In the past study, we conducted compression tests with laminated veneer lumber of Japanese Larch. We observed the deflection and strain behaviour. As a result we could evaluate the bucking strength with Euler’s equation and Tetmajer’s method. For structural design we should expand the versatility of that method. Three wood species for structural members would be selected for these tests. Those were Japanese larch, Japanese cypress and Japanese cedar. For the test parameter, we set the 8types of slenderness ratio for the compression test and we conducted monotonic compression tests with pin-supported on both edges. For the mechanical properties we conducted compression tests with short column members and got yield compression for those materials. In the compression tests, we could see the bending deflection. We would get the ratio the maximum strength and yield strength for distinguish the limited slenderness ratio. As a result it was cleared that the limit slenderness ratio of these wood species was 100. And we could confirm that the Tetmajer’s method is useful for evaluation the yield strength.
Slender timber beams subjected to gravity loads may buckle in the out-of-plane direction. Normally, the same bracing system that is used to prevent lateral movements of the beams, caused by external transversal loading, also serve to increase the buckling strength of the beams. For the idealized case of a perfectly straight beam with full-bracing there is no force in the braces even at buckling because there is no displacement at the brace points. However, in real beams brace forces do develop during loading. This paper describes experimental and analytical studies performed on slender glulam beams subjected to gravity loads laterally stiffened by means of discrete bracing. In particular, the influence of relevant parameters such as i) brace stiffness, ii) brace position, iii) shape and magnitude of initial imperfections on the brace force were investigated.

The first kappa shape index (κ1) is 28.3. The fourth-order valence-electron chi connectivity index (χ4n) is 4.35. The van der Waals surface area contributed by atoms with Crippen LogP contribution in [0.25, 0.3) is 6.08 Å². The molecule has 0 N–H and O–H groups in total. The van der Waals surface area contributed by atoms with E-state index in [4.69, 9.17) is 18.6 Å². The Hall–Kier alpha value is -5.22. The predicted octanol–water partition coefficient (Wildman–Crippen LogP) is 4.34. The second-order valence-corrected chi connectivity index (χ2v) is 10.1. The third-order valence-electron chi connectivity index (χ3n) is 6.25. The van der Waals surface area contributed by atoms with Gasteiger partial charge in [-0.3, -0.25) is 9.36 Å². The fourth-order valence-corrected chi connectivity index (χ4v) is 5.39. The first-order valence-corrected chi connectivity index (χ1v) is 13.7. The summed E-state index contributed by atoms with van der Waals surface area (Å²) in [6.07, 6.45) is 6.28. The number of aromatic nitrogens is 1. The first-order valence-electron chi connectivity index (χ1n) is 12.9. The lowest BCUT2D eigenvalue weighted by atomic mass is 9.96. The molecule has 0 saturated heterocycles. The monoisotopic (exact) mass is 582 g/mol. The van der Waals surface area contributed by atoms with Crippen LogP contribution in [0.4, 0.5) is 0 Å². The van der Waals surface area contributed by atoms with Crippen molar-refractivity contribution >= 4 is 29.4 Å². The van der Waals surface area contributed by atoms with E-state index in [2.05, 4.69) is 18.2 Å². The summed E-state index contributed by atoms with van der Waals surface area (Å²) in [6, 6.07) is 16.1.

The Japanese Building Code provides formulas to calculate the buckling strength for structural lumber and structural wooden engineered products such as glulam and LVL. The adaptability of these formulas against cross laminated timbers is discuss in this paper. To determining the buckling strength properties for cross laminated timbers a series of buckling test were operated for full-size cross laminated timber of certain structural grades. The buckling loads obtained though these tests were compared to those derived from the formulas given in the Japanese Building Code. The measured buckling loads and the calculated buckling loads were almost equivalent. The result indicated that in general the formulas given in the Japanese Building Code can well evaluate the buckling strength of cross laminated timbers.